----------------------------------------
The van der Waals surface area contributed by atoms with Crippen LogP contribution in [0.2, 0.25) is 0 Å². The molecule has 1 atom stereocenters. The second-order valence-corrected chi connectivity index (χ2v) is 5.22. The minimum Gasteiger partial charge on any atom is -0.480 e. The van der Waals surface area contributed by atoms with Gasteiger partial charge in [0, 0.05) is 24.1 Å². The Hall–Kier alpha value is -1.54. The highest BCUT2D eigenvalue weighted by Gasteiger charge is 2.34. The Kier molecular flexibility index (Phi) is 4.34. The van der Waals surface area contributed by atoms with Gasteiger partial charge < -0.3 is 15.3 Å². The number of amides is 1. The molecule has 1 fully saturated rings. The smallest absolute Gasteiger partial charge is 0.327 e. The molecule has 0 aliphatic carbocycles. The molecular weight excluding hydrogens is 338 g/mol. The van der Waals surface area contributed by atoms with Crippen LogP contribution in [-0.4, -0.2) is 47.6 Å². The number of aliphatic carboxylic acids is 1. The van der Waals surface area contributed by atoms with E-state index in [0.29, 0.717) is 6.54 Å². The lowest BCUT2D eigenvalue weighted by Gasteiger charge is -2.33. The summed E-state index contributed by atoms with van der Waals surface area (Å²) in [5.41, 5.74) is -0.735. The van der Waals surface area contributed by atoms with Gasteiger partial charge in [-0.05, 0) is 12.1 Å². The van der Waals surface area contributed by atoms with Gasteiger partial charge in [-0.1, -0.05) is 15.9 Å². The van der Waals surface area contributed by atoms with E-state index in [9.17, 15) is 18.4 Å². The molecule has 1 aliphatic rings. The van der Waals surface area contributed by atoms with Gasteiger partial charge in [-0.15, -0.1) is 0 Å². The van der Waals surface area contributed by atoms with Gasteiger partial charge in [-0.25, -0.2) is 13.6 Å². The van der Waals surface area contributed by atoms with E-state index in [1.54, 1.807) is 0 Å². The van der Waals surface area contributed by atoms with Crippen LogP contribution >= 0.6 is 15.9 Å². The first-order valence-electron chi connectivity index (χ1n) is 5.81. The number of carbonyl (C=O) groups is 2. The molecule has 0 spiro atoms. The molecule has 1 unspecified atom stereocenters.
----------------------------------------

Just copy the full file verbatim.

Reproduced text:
The van der Waals surface area contributed by atoms with Crippen LogP contribution in [0.2, 0.25) is 0 Å². The molecule has 1 atom stereocenters. The second-order valence-corrected chi connectivity index (χ2v) is 5.22. The minimum Gasteiger partial charge on any atom is -0.480 e. The van der Waals surface area contributed by atoms with Gasteiger partial charge in [0, 0.05) is 24.1 Å². The Hall–Kier alpha value is -1.54. The highest BCUT2D eigenvalue weighted by Gasteiger charge is 2.34. The Kier molecular flexibility index (Phi) is 4.34. The van der Waals surface area contributed by atoms with Gasteiger partial charge < -0.3 is 15.3 Å². The number of amides is 1. The molecule has 1 fully saturated rings. The smallest absolute Gasteiger partial charge is 0.327 e. The molecule has 0 aliphatic carbocycles. The molecular weight excluding hydrogens is 338 g/mol. The van der Waals surface area contributed by atoms with Crippen LogP contribution in [-0.4, -0.2) is 47.6 Å². The number of aliphatic carboxylic acids is 1. The van der Waals surface area contributed by atoms with E-state index in [0.29, 0.717) is 6.54 Å². The lowest BCUT2D eigenvalue weighted by Gasteiger charge is -2.33. The summed E-state index contributed by atoms with van der Waals surface area (Å²) in [5.41, 5.74) is -0.735. The van der Waals surface area contributed by atoms with Gasteiger partial charge in [-0.05, 0) is 12.1 Å². The van der Waals surface area contributed by atoms with Gasteiger partial charge in [-0.1, -0.05) is 15.9 Å². The van der Waals surface area contributed by atoms with E-state index in [9.17, 15) is 18.4 Å². The molecule has 1 aliphatic rings. The van der Waals surface area contributed by atoms with Gasteiger partial charge in [-0.15, -0.1) is 0 Å². The van der Waals surface area contributed by atoms with Gasteiger partial charge in [-0.25, -0.2) is 13.6 Å². The van der Waals surface area contributed by atoms with E-state index in [1.54, 1.807) is 0 Å². The van der Waals surface area contributed by atoms with Crippen LogP contribution >= 0.6 is 15.9 Å². The first-order valence-electron chi connectivity index (χ1n) is 5.81. The number of carbonyl (C=O) groups is 2. The molecule has 0 spiro atoms. The molecule has 1 unspecified atom stereocenters.